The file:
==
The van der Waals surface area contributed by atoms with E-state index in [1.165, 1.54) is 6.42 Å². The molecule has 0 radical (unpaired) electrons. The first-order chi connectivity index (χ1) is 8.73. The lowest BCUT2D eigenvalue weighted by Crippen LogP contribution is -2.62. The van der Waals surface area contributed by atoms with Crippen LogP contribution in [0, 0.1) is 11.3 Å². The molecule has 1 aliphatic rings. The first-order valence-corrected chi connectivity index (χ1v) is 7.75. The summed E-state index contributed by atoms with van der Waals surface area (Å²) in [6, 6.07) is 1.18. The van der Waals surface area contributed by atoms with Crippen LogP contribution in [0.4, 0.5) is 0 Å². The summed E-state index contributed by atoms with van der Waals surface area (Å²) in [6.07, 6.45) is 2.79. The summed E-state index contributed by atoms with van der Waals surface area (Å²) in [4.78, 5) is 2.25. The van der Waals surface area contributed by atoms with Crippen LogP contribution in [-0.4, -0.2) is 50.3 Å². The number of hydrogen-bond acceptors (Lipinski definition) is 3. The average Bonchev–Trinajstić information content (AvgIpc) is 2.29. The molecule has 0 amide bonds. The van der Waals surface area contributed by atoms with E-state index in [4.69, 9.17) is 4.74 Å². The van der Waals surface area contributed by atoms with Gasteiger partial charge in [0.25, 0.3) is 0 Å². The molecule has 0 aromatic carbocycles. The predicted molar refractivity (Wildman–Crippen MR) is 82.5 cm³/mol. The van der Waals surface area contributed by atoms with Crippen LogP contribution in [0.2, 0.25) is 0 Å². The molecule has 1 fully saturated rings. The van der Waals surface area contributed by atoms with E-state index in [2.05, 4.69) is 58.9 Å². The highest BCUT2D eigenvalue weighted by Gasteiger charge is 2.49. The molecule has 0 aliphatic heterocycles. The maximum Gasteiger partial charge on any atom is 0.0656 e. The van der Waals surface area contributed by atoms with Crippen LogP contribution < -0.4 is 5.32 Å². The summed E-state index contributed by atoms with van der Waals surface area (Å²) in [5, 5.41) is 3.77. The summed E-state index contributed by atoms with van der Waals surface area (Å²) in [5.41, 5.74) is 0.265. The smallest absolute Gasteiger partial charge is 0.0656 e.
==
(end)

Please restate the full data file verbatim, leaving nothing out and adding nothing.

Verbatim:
The van der Waals surface area contributed by atoms with E-state index in [1.165, 1.54) is 6.42 Å². The molecule has 0 radical (unpaired) electrons. The first-order chi connectivity index (χ1) is 8.73. The lowest BCUT2D eigenvalue weighted by Crippen LogP contribution is -2.62. The van der Waals surface area contributed by atoms with Crippen LogP contribution in [0, 0.1) is 11.3 Å². The molecule has 1 aliphatic rings. The first-order valence-corrected chi connectivity index (χ1v) is 7.75. The summed E-state index contributed by atoms with van der Waals surface area (Å²) in [6, 6.07) is 1.18. The van der Waals surface area contributed by atoms with Crippen LogP contribution in [0.4, 0.5) is 0 Å². The summed E-state index contributed by atoms with van der Waals surface area (Å²) in [6.07, 6.45) is 2.79. The summed E-state index contributed by atoms with van der Waals surface area (Å²) in [4.78, 5) is 2.25. The van der Waals surface area contributed by atoms with Crippen LogP contribution in [-0.4, -0.2) is 50.3 Å². The number of hydrogen-bond acceptors (Lipinski definition) is 3. The average Bonchev–Trinajstić information content (AvgIpc) is 2.29. The molecule has 0 amide bonds. The van der Waals surface area contributed by atoms with E-state index in [4.69, 9.17) is 4.74 Å². The van der Waals surface area contributed by atoms with Gasteiger partial charge in [0.25, 0.3) is 0 Å². The molecule has 0 aromatic carbocycles. The predicted molar refractivity (Wildman–Crippen MR) is 82.5 cm³/mol. The van der Waals surface area contributed by atoms with Crippen LogP contribution in [0.2, 0.25) is 0 Å². The molecule has 1 fully saturated rings. The van der Waals surface area contributed by atoms with E-state index in [2.05, 4.69) is 58.9 Å². The highest BCUT2D eigenvalue weighted by Gasteiger charge is 2.49. The molecule has 0 aliphatic heterocycles. The maximum Gasteiger partial charge on any atom is 0.0656 e. The van der Waals surface area contributed by atoms with Crippen LogP contribution < -0.4 is 5.32 Å². The summed E-state index contributed by atoms with van der Waals surface area (Å²) in [5, 5.41) is 3.77. The summed E-state index contributed by atoms with van der Waals surface area (Å²) in [5.41, 5.74) is 0.265. The smallest absolute Gasteiger partial charge is 0.0656 e.